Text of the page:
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Aug
31

Pre-programmed numbers on fax

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Is it recommended to pre-program commonly used phone numbers to the fax machine to avoid human error in dialing and PHI released inappropriately?

Categories : Provider Posts

Comments

  1. Frank Ruelas says:

    In my opinion, safeguards that can be put into place to help minimize the introduction of human error are certainly a good thing.

    The important steps here include verifying that the number is correct, programming the number correctly, and then steps to validate that the number on an ongoing basis.

    I think it is easy to support that the use of preprogrammed numbers helps minimize unauthorized disclosures due to misdialed fax numbers.

    Frank

  2. Paulo Pereira says:

    Personally, I have my reservations concerning pre programming fax numbers. Pre-programmed numbers usually requires users to scroll through them and pick the one they want to use. What if during this process the user “picks” the wrong number by selecting one above or below in the list? What if the pre programmed number is no longer in service or was changed between the period the list was last reviewed/updated? To me, the safest method is manually dialing the number and verifying its accuracy by looking at the fax machine LCD display prior to starting the transmission.

  3. Frank Ruelas says:

    Paulo,

    The beauty of this question is that there is no right or wrong answer. I myself would find that there would likely be more errors in staff inputting numbers than scrolling and picking a pre programmed name.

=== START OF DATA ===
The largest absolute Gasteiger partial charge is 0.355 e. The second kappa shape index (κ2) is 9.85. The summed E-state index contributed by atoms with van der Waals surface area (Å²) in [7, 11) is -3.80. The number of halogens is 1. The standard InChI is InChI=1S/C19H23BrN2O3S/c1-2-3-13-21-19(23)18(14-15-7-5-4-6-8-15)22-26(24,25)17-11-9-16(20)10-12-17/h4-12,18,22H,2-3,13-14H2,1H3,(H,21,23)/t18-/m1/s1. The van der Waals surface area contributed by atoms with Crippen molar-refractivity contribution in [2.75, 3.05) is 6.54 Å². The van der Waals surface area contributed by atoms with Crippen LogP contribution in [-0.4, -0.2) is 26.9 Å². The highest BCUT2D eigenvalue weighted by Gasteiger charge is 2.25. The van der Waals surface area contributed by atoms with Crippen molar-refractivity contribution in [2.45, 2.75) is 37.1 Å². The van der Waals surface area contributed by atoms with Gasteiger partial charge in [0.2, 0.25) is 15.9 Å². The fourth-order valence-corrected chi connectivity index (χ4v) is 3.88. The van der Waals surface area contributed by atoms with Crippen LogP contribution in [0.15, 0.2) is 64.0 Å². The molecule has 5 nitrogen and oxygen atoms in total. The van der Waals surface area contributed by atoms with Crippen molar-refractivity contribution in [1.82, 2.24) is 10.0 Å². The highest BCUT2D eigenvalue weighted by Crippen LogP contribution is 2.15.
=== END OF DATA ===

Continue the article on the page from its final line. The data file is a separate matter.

But again…one opinion of many.

    As I always share with folks…it is not uncommon to “what if” a scenario such that one can somewhere down the “what if” path find a problem area.

    Thanks for sharing!
    Frank

  4. Eric Merkel says:

    I am of the opinion that using pre-programmed numbers will reduce the chance of errors, but not eliminate them completely. I think it is very remote that someone could transpose a digit while manually entering it into a fax, and then actually reach another fax machine by mistake. But this type of error has been “reported” to have happened.

    My company has a security policy recommendation for fax use. Faxes cannot be sent unless the number is programmed into the fax machine. No manual faxing period. The programming step gives the user a second chance to check if number is correctly entered. This does take extra time, but worth the effort.

    Now if the user selects the incorrect number from the pre-programmed list – then at least they will know who it went to, and most likely it is just another pharmacy or insurance company that they are already doing business with and have a BAA setup.

  5. Frank Ruelas says:

    Eric,

    Thanks for sharing. In my view of the world, the people factor often is the greatest gap where errors are introduced into processes.

    So if you can reduce the people factor, you also reduce the introduction of an error.

    Go figure…

    Frank

  6. Stephanie says:

    Reducing the people factor that is the key whether it be a scrolling or dialing issue. People just simply make mistakes. Until the entire health care delivery system is replaced by robots we will have error – which is something the average lay person just doesn’t understand.

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